He completely flipped my self-talk & I went from feeling like a loser to a hero instantly.
It was the most powerful example of leadership and coaching I've seen in a long time.
And it took him less than a minute to do it. It was sincere, direct and inspiring.
I've seen him and Blake do this before with other people in the gym and it's no less astounding.
I once saw Blake complement a woman in front of a class for 5 minutes because she did a pull-up for the 1st time.
It's funny because I've seen CEOs with Ivy league pedigrees not possess the same level of people skills as these two dudes from Sacramento.
What if we all did that?
What if we all looked for one good thing in everyone we dealt with on a regular basis?
I don't know about you but it might change my life completely. I find myself bitching about the dumbest shit sometimes:
On the road:
"Why are you driving so slow lady??!. Blinkers are free, feel free to use yours when you turn!"
In a meeting:
"If this engineer doesn't get to the point pretty soon I'm going to lose my mind"
What if we focused on the one good thing and forgot about everything else. Sure might make life easier and less stressful.
The other key thing this experience taught me was that, like you probably, I'm incredibly hard on myself and completely unforgiving.
Do you ever feel that way?
Like whatever you're doing just isn't enough or as good as your friend/neighbor/co-worker?
Believe me, I know the feeling. Feeling you suck while these thoughts cycle through your head:
"What is wrong with me, why can I do this?"
"He/She is way more successful than me"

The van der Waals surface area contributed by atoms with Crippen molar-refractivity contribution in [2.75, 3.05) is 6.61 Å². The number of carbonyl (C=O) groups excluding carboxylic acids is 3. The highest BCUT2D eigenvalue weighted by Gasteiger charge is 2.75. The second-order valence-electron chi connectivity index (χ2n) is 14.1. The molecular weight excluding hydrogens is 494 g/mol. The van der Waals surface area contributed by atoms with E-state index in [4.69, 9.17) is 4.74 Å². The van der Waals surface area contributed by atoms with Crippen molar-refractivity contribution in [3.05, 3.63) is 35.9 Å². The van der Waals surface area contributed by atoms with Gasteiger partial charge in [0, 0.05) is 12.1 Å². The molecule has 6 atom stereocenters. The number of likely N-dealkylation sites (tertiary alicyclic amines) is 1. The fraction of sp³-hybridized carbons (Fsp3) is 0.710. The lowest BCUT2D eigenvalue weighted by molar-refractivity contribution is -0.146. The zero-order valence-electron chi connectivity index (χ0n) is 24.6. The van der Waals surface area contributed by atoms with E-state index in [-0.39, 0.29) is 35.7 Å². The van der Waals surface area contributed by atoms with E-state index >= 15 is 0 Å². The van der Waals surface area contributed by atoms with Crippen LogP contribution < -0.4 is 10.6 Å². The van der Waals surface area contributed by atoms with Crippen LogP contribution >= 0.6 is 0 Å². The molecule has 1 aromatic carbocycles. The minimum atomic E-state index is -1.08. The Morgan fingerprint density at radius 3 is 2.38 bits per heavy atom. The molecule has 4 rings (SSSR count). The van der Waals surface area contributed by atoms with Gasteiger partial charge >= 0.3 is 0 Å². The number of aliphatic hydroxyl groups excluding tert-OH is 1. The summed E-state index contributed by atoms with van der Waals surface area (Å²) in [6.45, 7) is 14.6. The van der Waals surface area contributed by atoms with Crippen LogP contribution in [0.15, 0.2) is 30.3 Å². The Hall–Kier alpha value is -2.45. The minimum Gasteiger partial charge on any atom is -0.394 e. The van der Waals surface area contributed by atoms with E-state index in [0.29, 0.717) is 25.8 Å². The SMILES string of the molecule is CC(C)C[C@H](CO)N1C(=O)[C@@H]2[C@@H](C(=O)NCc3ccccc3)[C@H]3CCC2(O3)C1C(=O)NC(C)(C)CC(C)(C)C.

"He/She would is better looking/in better shape than me"
I've been there and I still fall into that hellhole occasionally.
I don't have all the answers (and this isn't a rah-rah post anyway) but here's what I learned from this experience:
1. In context, you're probably not doing as bad as you think you are. It's very likely that most people aren't holding you to the same standard that you are.
2. Negative self-talk can be completely immobilizing. I don't necessarily have an answer for this yet but wanted to throw it out there because it seems pretty f*cking dangerous. I am going to write about this in the future because it's important.
3. It only takes one person to notice one good thing about you to change your image of yourself. It can happen to you and you can be that person to someone else.
4. Box pistols and my inability to do them doesn't define me a human being.
5. We are all way more valuable/cool/awesome than we think we are.
6. There are way more awesome people in the world than bad people. There's no empirical proof to this but I'm going to choose to believe it.
At the end of the day, as shitty as this workout was, I'm really glad I got to experience it. It taught me a lot and I am forever grateful to Eric for being a great coach and giving me the ability to give myself a break and not be so hard on myself.
Very cool experience.